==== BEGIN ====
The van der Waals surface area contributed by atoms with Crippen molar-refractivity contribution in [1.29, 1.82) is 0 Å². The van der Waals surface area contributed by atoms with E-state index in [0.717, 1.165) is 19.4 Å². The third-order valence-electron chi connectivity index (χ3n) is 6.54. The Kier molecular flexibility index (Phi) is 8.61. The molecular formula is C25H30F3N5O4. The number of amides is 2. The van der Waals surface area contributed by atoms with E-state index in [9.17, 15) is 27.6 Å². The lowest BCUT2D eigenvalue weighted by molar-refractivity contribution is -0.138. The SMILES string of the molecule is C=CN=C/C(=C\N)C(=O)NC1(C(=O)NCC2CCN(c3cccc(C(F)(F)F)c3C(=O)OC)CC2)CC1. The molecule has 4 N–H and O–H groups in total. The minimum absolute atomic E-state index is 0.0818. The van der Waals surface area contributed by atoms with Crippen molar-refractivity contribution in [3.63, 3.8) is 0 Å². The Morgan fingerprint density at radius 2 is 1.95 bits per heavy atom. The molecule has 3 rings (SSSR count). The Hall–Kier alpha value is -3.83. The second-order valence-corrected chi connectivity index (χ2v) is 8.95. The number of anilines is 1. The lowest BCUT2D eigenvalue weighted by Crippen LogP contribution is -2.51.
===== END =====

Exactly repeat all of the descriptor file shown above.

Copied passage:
The van der Waals surface area contributed by atoms with Crippen molar-refractivity contribution in [1.29, 1.82) is 0 Å². The van der Waals surface area contributed by atoms with E-state index in [0.717, 1.165) is 19.4 Å². The third-order valence-electron chi connectivity index (χ3n) is 6.54. The Kier molecular flexibility index (Phi) is 8.61. The molecular formula is C25H30F3N5O4. The number of amides is 2. The van der Waals surface area contributed by atoms with E-state index in [9.17, 15) is 27.6 Å². The lowest BCUT2D eigenvalue weighted by molar-refractivity contribution is -0.138. The SMILES string of the molecule is C=CN=C/C(=C\N)C(=O)NC1(C(=O)NCC2CCN(c3cccc(C(F)(F)F)c3C(=O)OC)CC2)CC1. The molecule has 4 N–H and O–H groups in total. The minimum absolute atomic E-state index is 0.0818. The van der Waals surface area contributed by atoms with Crippen molar-refractivity contribution in [3.63, 3.8) is 0 Å². The Morgan fingerprint density at radius 2 is 1.95 bits per heavy atom. The molecule has 3 rings (SSSR count). The Hall–Kier alpha value is -3.83. The second-order valence-corrected chi connectivity index (χ2v) is 8.95. The number of anilines is 1. The lowest BCUT2D eigenvalue weighted by Crippen LogP contribution is -2.51.